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Remote Sens. 2017, 9(3), 295; doi:10.3390/rs9030295

Changes in Landscape Greenness and Climatic Factors over 25 Years (1989–2013) in the USA

1
U.S. Environmental Protection Agency, Office of Research and Development, National Exposure Research Laboratory, Las Vegas, NV 89119, USA
2
U.S. Environmental Protection Agency, Office of Research and Development, National Exposure Research Laboratory, Research Triangle Park, NC 27711, USA
3
Retired
*
Author to whom correspondence should be addressed.
Academic Editors: Alfredo R. Huete and Prasad S. Thenkabail
Received: 26 September 2016 / Revised: 14 March 2017 / Accepted: 15 March 2017 / Published: 21 March 2017
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Abstract

Monitoring and quantifying changes in vegetation cover over large areas using remote sensing can be achieved using the Normalized Difference Vegetation Index (NDVI), an indicator of greenness. However, distinguishing gradual shifts in NDVI (e.g., climate related-changes) versus direct and rapid changes (e.g., fire, land development) is challenging as changes can be confounded by time-dependent patterns, and variation associated with climatic factors. In the present study, we leveraged a method that we previously developed for a pilot study to address these confounding factors by evaluating NDVI change using autoregression techniques that compare results from univariate (NDVI vs. time) and multivariate analyses (NDVI vs. time and climatic factors) for 7,660,636 1 km × 1 km pixels comprising the 48 contiguous states of the USA, over a 25-year period (1989–2013). NDVI changed significantly for 48% of the nation over the 25-year period in the univariate analyses where most significant trends (85%) indicated an increase in greenness over time. By including climatic factors in the multivariate analyses of NDVI over time, the detection of significant NDVI trends increased to 53% (an increase of 5%). Comparisons of univariate and multivariate analyses for each pixel showed that less than 4% of the pixels had a significant NDVI trend attributable to gradual climatic changes while the remainder of pixels with a significant NDVI trend indicated that changes were due to direct factors. While most NDVI changes were attributable to direct factors like wildfires, drought or flooding of agriculture, and tree mortality associated with insect infestation, these conditions may be indirectly influenced by changes in climatic factors. View Full-Text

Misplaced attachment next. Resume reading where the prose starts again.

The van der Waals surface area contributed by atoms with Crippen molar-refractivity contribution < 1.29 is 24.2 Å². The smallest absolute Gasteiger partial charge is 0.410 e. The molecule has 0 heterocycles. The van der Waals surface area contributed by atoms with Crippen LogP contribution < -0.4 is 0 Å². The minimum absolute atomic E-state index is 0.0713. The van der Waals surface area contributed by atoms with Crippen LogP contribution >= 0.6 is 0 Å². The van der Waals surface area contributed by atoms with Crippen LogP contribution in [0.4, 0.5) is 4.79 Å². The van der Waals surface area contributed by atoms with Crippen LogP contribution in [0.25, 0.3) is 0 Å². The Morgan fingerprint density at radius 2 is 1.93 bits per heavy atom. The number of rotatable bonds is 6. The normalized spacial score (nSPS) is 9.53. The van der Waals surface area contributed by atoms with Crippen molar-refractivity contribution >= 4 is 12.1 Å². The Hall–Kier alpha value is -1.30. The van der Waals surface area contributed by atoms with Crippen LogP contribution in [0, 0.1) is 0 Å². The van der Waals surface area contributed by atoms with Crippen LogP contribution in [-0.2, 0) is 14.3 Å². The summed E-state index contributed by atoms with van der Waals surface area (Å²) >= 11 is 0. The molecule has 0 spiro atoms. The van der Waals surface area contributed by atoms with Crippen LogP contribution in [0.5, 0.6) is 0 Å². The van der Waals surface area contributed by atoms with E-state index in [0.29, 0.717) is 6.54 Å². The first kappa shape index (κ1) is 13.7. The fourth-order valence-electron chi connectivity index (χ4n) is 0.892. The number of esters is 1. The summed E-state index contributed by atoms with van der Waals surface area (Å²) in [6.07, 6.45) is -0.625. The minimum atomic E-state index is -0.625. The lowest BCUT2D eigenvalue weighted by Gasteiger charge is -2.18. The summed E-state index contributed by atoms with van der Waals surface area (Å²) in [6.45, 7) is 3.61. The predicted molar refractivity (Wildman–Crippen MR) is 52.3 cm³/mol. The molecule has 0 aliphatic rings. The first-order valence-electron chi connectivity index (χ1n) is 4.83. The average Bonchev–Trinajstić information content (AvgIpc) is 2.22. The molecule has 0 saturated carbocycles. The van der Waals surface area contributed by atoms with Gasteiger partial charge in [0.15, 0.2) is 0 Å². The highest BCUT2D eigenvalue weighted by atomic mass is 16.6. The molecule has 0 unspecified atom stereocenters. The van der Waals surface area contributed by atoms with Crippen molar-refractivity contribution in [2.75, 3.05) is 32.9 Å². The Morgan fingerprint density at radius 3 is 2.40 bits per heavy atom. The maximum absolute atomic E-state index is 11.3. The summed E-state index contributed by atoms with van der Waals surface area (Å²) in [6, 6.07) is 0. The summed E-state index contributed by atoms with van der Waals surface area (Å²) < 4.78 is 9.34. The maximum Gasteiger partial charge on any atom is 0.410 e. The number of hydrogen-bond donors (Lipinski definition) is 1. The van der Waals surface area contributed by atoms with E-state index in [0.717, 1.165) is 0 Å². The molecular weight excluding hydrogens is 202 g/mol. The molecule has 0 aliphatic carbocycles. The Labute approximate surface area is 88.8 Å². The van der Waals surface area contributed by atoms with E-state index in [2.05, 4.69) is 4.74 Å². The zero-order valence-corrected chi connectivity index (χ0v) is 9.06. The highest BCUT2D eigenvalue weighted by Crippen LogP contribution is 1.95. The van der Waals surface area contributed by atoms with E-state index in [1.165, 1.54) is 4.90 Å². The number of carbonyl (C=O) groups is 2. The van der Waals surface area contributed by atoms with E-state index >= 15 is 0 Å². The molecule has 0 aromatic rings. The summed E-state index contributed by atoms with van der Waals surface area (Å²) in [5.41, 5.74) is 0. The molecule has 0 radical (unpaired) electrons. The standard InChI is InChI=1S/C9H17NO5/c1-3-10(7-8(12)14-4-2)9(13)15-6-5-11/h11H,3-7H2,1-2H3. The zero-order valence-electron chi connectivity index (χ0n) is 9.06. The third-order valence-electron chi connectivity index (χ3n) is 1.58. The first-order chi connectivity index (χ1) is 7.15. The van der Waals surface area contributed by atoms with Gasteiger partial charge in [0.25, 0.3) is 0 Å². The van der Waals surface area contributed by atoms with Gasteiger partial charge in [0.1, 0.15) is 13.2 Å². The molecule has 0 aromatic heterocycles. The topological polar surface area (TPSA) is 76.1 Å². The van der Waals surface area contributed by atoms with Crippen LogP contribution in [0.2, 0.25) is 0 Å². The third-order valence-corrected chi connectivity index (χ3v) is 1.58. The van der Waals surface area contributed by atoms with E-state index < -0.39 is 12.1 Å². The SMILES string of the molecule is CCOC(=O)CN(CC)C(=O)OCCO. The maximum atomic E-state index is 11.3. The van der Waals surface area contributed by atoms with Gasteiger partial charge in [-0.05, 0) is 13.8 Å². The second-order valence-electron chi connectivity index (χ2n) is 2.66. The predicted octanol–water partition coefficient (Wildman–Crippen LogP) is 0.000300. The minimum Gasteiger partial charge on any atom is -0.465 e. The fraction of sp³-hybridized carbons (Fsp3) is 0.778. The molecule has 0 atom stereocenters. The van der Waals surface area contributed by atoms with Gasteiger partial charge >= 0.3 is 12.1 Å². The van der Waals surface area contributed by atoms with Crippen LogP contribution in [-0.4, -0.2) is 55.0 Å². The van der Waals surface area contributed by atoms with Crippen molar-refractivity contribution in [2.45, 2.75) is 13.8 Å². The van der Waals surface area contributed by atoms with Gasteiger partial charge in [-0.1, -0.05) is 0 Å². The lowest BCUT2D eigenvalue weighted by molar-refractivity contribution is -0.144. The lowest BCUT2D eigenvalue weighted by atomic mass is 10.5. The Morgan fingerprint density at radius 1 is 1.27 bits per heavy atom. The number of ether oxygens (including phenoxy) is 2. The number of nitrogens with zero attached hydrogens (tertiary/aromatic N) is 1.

Keywords: long-term monitoring; NDVI change; USA; direct factors; climatic factors; autoregression model long-term monitoring; NDVI change; USA; direct factors; climatic factors; autoregression model
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This is an open access article distributed under the Creative Commons Attribution License which permits unrestricted use, distribution, and reproduction in any medium, provided the original work is properly cited. (CC BY 4.0).

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MDPI and ACS Style

Nash, M.S.; Wickham, J.; Christensen, J.; Wade, T. Changes in Landscape Greenness and Climatic Factors over 25 Years (1989–2013) in the USA. Remote Sens. 2017, 9, 295.

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